4 minute read

The nature of power in social work

An issue in social work that one almost cannot be too conscious of is the asymmetrical power dynamic inherent in the nature of the work. In my career working with adults with cognitive disabilities, I’ve seen - and perpetuated - a lack of reflexivity concerning the nature and extent of the power and control we as professionals exert upon those in our care.

This is a demographic where the professional responsibility is to constantly make decisions and perform choices on their behalf. They very often have no or little say in where to live, who to surround themselves with, which clothes to wear, when or which foodstuffs to eat. This comes as a consequence of not being equipped to manage their own lives (indeed, the prospect and notion of agency is a recurring dilemma, both practically and ethically, but that will be a post for another time)1. They are not in possession of the required capabilities to maintain their own existence and/or function in society - hence living in an assisted care facility - and are utterly dependent on others to ensure their being, at various levels of the needs hierarchy.

When a person is so completely dependent upon an other, it seems obvious that this ‘other’ has a great deal of influence and control over them. This can be (and hopefully mostly is) benign in nature, but (depending on level of disability) is also very often all-encompassing.

This is laid out quite well by Stine Marie Hur, in which a Foucaltian perspective is employed, and the social worker is empowered to be a productive force in the life of the disadvantaged (Hur 2015)2.

To quote uncle Ben: “with great power comes great responsibility”. While a tired adage, it is nonetheless true. A lack of awareness of the systematic and inherent power asymmetry in social work can lead to worker uncertainty at best, and a toxic and abusive culture at worst. The most glaring example of the latter in Danish memory is the Strandvænget case of 2007 (Kirkebæk 2017)3.

Taken far enough, this lack of professional reflexivity turns into management saying outright “We do not exercise power here”4. Which is patently absurd, given the level of power and control exercised every day for a social worker to fulfill their responsibilities as caregiver. To be fair, what is probably intended in the above statement is no explicit power, such as physically restraining or forcefully relocating someone.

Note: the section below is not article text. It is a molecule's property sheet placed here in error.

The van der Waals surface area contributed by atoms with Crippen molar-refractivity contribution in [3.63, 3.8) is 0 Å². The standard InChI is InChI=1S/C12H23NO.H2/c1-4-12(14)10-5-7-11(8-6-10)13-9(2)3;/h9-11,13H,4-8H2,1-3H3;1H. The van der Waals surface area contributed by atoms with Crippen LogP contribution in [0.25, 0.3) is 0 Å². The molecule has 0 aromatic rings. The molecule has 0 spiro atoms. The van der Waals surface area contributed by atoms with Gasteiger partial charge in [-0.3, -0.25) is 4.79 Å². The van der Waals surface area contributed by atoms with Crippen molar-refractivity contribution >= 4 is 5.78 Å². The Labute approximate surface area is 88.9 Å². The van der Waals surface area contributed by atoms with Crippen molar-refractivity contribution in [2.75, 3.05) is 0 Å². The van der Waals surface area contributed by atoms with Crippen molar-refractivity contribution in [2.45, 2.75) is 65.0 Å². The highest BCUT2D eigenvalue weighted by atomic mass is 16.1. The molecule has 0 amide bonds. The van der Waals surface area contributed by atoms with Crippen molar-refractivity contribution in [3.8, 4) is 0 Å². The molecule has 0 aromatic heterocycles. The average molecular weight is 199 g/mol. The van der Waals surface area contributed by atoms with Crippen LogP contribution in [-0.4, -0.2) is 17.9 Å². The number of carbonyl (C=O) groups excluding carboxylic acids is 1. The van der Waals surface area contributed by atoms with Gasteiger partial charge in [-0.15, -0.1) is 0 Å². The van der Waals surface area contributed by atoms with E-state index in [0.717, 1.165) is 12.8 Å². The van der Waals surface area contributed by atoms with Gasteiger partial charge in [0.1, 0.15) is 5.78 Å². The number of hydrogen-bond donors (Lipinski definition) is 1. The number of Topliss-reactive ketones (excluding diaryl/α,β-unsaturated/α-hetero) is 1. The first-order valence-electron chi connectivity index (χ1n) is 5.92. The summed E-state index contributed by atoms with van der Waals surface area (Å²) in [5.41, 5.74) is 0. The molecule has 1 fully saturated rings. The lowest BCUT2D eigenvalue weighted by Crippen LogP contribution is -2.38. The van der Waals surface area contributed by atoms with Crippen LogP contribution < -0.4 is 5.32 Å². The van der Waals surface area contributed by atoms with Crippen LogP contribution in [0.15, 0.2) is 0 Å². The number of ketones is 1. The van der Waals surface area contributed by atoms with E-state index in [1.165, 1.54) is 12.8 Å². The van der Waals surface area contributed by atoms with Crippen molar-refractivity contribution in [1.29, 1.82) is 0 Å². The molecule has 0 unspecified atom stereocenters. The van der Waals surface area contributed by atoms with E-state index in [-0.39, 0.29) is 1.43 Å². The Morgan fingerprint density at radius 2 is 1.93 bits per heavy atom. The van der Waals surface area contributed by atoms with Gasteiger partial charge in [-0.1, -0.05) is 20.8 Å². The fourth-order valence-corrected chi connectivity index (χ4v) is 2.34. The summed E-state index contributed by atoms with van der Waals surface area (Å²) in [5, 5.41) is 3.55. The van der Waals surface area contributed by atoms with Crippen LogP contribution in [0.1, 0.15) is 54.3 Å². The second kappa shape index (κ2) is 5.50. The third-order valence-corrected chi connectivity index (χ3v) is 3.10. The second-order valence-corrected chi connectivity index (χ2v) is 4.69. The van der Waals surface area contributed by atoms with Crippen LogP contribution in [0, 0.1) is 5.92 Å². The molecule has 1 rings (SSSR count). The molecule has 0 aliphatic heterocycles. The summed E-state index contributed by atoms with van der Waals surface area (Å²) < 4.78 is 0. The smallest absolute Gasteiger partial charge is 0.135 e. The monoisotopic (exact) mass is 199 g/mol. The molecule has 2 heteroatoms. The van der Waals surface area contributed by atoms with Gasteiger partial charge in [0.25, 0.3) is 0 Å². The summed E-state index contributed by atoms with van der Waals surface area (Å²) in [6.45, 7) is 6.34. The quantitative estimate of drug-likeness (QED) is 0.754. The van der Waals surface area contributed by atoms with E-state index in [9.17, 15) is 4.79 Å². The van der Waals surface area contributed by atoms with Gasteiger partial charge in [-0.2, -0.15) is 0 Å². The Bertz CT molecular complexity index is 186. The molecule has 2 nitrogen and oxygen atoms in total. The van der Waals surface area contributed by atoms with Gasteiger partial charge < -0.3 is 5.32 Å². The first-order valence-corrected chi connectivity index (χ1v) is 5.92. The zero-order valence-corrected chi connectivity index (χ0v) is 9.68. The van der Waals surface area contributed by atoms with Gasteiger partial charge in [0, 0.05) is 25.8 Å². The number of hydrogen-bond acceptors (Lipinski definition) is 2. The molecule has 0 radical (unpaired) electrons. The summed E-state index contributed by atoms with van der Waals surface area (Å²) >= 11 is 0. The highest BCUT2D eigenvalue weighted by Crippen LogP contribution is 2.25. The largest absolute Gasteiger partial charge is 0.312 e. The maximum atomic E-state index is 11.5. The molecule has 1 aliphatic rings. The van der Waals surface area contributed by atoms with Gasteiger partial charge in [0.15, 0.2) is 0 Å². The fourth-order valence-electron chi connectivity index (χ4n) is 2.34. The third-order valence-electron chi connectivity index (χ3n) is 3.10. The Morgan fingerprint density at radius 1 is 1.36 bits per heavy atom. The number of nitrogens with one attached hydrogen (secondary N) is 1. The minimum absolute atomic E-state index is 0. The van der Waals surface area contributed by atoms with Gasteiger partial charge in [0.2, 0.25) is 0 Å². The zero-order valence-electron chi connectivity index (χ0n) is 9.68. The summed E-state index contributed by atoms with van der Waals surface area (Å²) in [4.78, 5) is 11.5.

Except… that it does happen. Mostly it is justified, for example under consideration for the safety of the citizen and/or his surroundings. And the very clear incidents are (usually) reported to the authorities as proscribed by relevant law.

The clutches of uncertainty

The current laws in Denmark governing social work reflects a strong neoliberal discourse. With it, a co-dependent emphasis of everyone having both the right and responsibility to make their own decisions has robbed the social worker of means to legitimately exercise their power [@hurFrigorelsensMagt2015]. I believe this can lead to a dissonance between (the social worker’s perception of what constitutes) “proper care” and “law-given mandate”. For instance, last year’s kerfuffle over whether some doors and gates should be locked or not at Sølund (Gruber 2018)5. A locked gate to a garden is one man’s haven, and another’s involuntary incarceration6.

This brings me to my meandering point, and question for further discussion. How are uses of power, explicit or more manipulative, that are considered ‘beneficial’ and ‘good care’ and ‘proper social pedagogy’ (to force a danish term into english) discussed? How is it framed? Is quietly blocking the “wrong” (in my eyes) path on a walk protection, and thus care, or direct control, and thus an abuse of power? What about a verbal instruction? Or a hand on the shoulder, with me guiding physically?

I fear this aforementioned (possible) lack of reflexivity regarding the necessary and immense power differential, including the framing of ‘beneficial’ interventions, can lead to great professional uncertainty. What is to be reported? How can we tell the difference? Should an intervention be reported if it is clearly outside the mandate, but has clear benefits for the user?

This is a classic dilemma, and I can’t say I have an answer to the questions above, other than to keep the discussion alive. But an increased awareness, as well as acceptance, of the power inherent in working with others, can only help strengthen social work as a profession.

  1. How much actual say in these matters us more-or-less functioning members of society have is also a matter for another time 

  2. Hur, S. M. (2015). Frigørelsens magt. AU Library Scholarly Publishing Services. Retrieved from https://www.statsbiblioteket.dk/au/#/search?query=recordID%3A%22summon_FETCH-statsbiblioteket_omp_oai_omp_ebook_statsbiblioteket_dk_publicationFormat_523%22 

  3. Kirkebæk, B. (2017, February 21). Strandvænget – ti år efter. Retrieved October 2, 2018, from https://www.lev.dk/nyheder/2017/februar/strandvaenget-ti-aar-efter 

  4. True story. It still baffles me. 

  5. Gruber, T. (2018, February 15). Intens diskussion om låste døre. Retrieved September 24, 2018, from https://www.lev.dk/nyheder/2018/februar/intens-diskussion-om-laaste-doere 

  6. This is an ongoing balancing act at my current workplace as well